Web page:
McGrath Scholars

2023 McGrath Scholar Graduates

Our Mission

The McGrath Scholars Program of the Change the World From Here Institute was created to develop critically aware and goal-oriented system thinkers who are motivated to change their communities for the common good.

The program will facilitate and nurture leaders who practice cooperative, collaborative and inclusive leadership; engage in both courageous and compassionate action; cultivate changes in values by re-framing and reinterpreting situations, and practice contemplative self-reflection. 


The McGrath Scholars Program is an opportunity for students to enroll in a unique, 2-credit leadership course and join an exceptional cohort of peers, further enhance their skills, and engage in an experiential project.

  • Resume builder as a McGrath Scholar

  • Accelerated short-term class, Monday evenings: January through April.
  • Retreat opportunity, two days off-campus in the Marin Headlands
  • Enhanced learning through peer-to-peer interactions and networking

  • Special recognition as a McGrath Scholar at graduation
  • Invited to an annual McGrath Scholar alumni network


The McGrath Scholars complete a two-credit leadership course (USF 300) that approaches leadership through the holistic development of the student via academic lessons, skills and engagement taught through a leadership retreat, and leadership mentoring through peer support.

  • Self-transformation
  • Vision and Systems
  • Courageous Action
  • Change and Collaboration

Experiential Learning Outcomes

  • Identify and model personal values of integrity and ethical leadership, and engage with those ideas in larger scales and contexts
  • Demonstrate key leadership and personal values through community relationship-building with courage and compassion
  • Manage ambiguity and work in a self-directed way
  • Incorporate creative thinking and innovation in daily leadership practice
  • Demonstrate the ability to problem solve and recommend solutions for systems, problems, and issues that challenge the common good

McGrath Scholar Eligibility

USF Juniors and Seniors from all schools and colleges are welcome and encouraged to apply.

All registered Juniors and Seniors enrolled in Spring 2024 will apply in Fall semester 2023. Acceptance into the program will require an essay-based application and an interview with the course faculty or a member of the McGrath Scholars Interview Team.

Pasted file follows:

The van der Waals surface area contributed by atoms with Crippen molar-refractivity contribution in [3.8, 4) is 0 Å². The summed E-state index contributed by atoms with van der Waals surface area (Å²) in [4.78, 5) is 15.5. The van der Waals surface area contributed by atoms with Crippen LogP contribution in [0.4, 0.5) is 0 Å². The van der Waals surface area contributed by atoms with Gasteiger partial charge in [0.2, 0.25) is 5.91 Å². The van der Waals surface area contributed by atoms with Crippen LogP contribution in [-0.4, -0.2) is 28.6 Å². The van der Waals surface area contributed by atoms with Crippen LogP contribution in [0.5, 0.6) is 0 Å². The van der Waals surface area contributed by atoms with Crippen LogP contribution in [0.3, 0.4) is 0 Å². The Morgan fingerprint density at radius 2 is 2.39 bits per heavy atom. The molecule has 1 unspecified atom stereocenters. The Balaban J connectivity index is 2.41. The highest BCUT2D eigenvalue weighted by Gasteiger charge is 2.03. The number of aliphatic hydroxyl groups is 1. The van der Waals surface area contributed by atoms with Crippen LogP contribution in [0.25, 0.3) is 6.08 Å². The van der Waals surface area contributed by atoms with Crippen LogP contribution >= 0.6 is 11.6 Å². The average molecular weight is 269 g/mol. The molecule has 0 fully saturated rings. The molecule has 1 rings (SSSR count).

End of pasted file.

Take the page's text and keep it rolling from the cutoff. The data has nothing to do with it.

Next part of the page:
The cohort of McGrath Scholars will be limited to roughly 25 undergraduate students. In order to be selected, you must apply to be considered. Have a question about the program? Email us at:

2024 Recruitment PROCESS

The recruitment process for Cohort 6 of the McGrath Scholars Program begins in the Fall semester. The recruitment process begins with nominations followed by written applications. Applications serve as the first round of our selection process followed by an interview process. Not all applicants will be offered an interview. Once interviews have been completed, the Selection Team will convene to determine the next cohort of McGrath Scholars. Below is the Spring 2024 (cohort 6) recruitment timeline: 

  • Applications Open: Tuesday, August 22 |
  • Applications Due:  Tuesday, October 3 by 11:59 p.m.
  • Virtual Interview Offers: Friday, October 13 by 5 p.m.
  • Interview Period: Monday, October 23 - Thursday, October 26
  • Program Offers: Friday, November 10 by 5 p.m.

Application Process

In order to be considered for the McGrath Scholars Program, all applicants must complete the online applications which include: 

  • Resume Upload 
  • 4 Essay Response Questions

We strongly encourage letters of recommendation to come from staff/faculty who can speak to your academic and/or leadership performance. Letters can be written by USF and non-USF affiliates who can best speak to these qualities. 

If you would like to include a letter of recommendation, have your letter writer email it to us directly at


2024 McGrath Scholars

McGrath Scholars



Each cohort of McGrath Scholars is broken down into smaller teams that work together through the semester to develop a capstone project. Each project must produce a plan for a tangible outcome that benefits the common good in our city, country, or worldwide community.  Scholars are encouraged to be innovative in their project development by designing new technologies, products, or services unseen in societies.

Take a look at the capstone project focuses from our 2024 McGrath Scholars as well as copies of their slide shows from our annual Capstone Project Presentations. 

Members: Bailey Steadman, Will Hawkins, Memar Ivy, Isabella Williams